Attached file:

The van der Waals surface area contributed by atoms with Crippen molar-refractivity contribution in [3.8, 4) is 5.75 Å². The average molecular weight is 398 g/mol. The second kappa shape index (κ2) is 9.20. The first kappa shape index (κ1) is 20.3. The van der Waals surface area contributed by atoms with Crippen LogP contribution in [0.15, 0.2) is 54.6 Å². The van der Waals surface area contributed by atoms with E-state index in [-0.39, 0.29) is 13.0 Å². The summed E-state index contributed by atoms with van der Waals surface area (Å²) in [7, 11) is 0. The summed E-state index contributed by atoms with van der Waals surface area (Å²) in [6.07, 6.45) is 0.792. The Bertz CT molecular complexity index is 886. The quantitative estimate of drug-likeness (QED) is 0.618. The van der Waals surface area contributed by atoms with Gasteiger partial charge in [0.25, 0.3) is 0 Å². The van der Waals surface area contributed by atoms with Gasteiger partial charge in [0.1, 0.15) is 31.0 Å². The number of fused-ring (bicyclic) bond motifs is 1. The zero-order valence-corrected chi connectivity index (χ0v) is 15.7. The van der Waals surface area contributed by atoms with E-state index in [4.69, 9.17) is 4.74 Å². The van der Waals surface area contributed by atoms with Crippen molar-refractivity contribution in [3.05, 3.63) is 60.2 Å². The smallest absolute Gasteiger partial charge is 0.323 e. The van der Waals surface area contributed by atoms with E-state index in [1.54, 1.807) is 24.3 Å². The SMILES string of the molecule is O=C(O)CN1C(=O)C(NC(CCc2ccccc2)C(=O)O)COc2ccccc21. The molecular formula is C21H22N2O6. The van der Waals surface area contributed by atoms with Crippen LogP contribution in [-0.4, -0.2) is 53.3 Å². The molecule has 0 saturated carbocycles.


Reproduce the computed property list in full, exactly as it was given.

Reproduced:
The van der Waals surface area contributed by atoms with Crippen molar-refractivity contribution in [3.8, 4) is 5.75 Å². The average molecular weight is 398 g/mol. The second kappa shape index (κ2) is 9.20. The first kappa shape index (κ1) is 20.3. The van der Waals surface area contributed by atoms with Crippen LogP contribution in [0.15, 0.2) is 54.6 Å². The van der Waals surface area contributed by atoms with E-state index in [-0.39, 0.29) is 13.0 Å². The summed E-state index contributed by atoms with van der Waals surface area (Å²) in [7, 11) is 0. The summed E-state index contributed by atoms with van der Waals surface area (Å²) in [6.07, 6.45) is 0.792. The Bertz CT molecular complexity index is 886. The quantitative estimate of drug-likeness (QED) is 0.618. The van der Waals surface area contributed by atoms with Gasteiger partial charge in [0.25, 0.3) is 0 Å². The van der Waals surface area contributed by atoms with Gasteiger partial charge in [0.1, 0.15) is 31.0 Å². The number of fused-ring (bicyclic) bond motifs is 1. The zero-order valence-corrected chi connectivity index (χ0v) is 15.7. The van der Waals surface area contributed by atoms with E-state index in [4.69, 9.17) is 4.74 Å². The van der Waals surface area contributed by atoms with Crippen molar-refractivity contribution in [3.05, 3.63) is 60.2 Å². The smallest absolute Gasteiger partial charge is 0.323 e. The van der Waals surface area contributed by atoms with E-state index in [1.54, 1.807) is 24.3 Å². The SMILES string of the molecule is O=C(O)CN1C(=O)C(NC(CCc2ccccc2)C(=O)O)COc2ccccc21. The molecular formula is C21H22N2O6. The van der Waals surface area contributed by atoms with Crippen LogP contribution in [-0.4, -0.2) is 53.3 Å². The molecule has 0 saturated carbocycles.